Breastfeeding has so many proven health benefits that the Kellogg Foundation wants to make sure that all new moms have the opportunity to practice it, including those on the very fringes of U.S. society. With Kellogg funding, MHP Salud plans to learn more about women who breastfeed in migrant worker communities and help replicate their practices.
The Migrant Health Promotion (MHP) began in 1983 as an association of Catholic nuns, religious leaders, and volunteers. The group created the original migrant health services directory through its early work. Among other things, MHP Salud provides training for peer counselors in breastfeeding as well as for doulas who support pregnant women through delivery and the post-partum period.
Now MHP Salud, as they are currently known, is receiving $660,000 in funding from the W. K. Kellogg Foundation to expand on its success with teaching migrant mothers about the benefits of breastfeeding. The efforts will focus on reaching Hispanic women in migrant camps in Florida, Ohio, and Michigan.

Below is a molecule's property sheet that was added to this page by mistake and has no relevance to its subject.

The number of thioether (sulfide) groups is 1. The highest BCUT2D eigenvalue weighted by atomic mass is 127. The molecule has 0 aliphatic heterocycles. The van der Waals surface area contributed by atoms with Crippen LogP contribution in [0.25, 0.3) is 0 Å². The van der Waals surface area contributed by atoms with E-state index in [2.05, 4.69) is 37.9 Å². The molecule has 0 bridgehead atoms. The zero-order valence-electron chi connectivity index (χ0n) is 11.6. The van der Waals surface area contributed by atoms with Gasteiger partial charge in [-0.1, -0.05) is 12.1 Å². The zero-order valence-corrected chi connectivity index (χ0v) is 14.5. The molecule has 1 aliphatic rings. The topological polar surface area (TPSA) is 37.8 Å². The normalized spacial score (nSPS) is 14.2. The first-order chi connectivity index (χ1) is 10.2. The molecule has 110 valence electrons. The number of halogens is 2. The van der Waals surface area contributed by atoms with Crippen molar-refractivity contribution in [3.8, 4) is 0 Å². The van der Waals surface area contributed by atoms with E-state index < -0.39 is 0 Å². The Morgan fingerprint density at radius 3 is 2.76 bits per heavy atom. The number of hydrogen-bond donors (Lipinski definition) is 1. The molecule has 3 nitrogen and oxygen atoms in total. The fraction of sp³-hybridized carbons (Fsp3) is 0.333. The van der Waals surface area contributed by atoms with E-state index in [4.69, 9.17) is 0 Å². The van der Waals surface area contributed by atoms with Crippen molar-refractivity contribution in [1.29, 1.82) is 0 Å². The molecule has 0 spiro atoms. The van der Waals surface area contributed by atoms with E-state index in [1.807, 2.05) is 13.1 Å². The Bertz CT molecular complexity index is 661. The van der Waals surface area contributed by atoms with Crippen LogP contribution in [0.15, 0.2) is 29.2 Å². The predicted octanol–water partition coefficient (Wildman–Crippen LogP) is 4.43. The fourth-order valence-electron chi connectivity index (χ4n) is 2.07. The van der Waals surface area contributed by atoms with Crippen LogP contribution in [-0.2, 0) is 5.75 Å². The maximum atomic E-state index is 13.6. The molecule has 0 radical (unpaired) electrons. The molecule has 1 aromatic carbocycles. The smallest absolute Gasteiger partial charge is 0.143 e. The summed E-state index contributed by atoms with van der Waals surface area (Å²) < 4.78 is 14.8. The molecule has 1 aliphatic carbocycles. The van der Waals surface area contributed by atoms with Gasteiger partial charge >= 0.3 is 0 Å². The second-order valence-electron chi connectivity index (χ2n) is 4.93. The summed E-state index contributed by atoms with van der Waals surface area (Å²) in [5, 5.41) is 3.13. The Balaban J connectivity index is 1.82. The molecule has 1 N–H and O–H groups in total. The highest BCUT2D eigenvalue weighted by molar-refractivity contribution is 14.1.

MHP uses the Community Health Worker model of outreach. It calls the community health workers "promotores(as)" in the Spanish-speaking community. These are people within the served community who can help to guide health choices for others.
With this new grant, promotores will work with new mothers who are migrant farm workers, identifying what they call “positive deviants”—women who are able to practice breastfeeding and introducing first foods appropriately despite difficulties.
As they help to encourage healthy early feeding practices for all new moms in the communities they serve, promotores will also be gathering information on “positive deviants” to be compiled and shared with other communities to try to grow this pro-long-term health practice in this underserved community.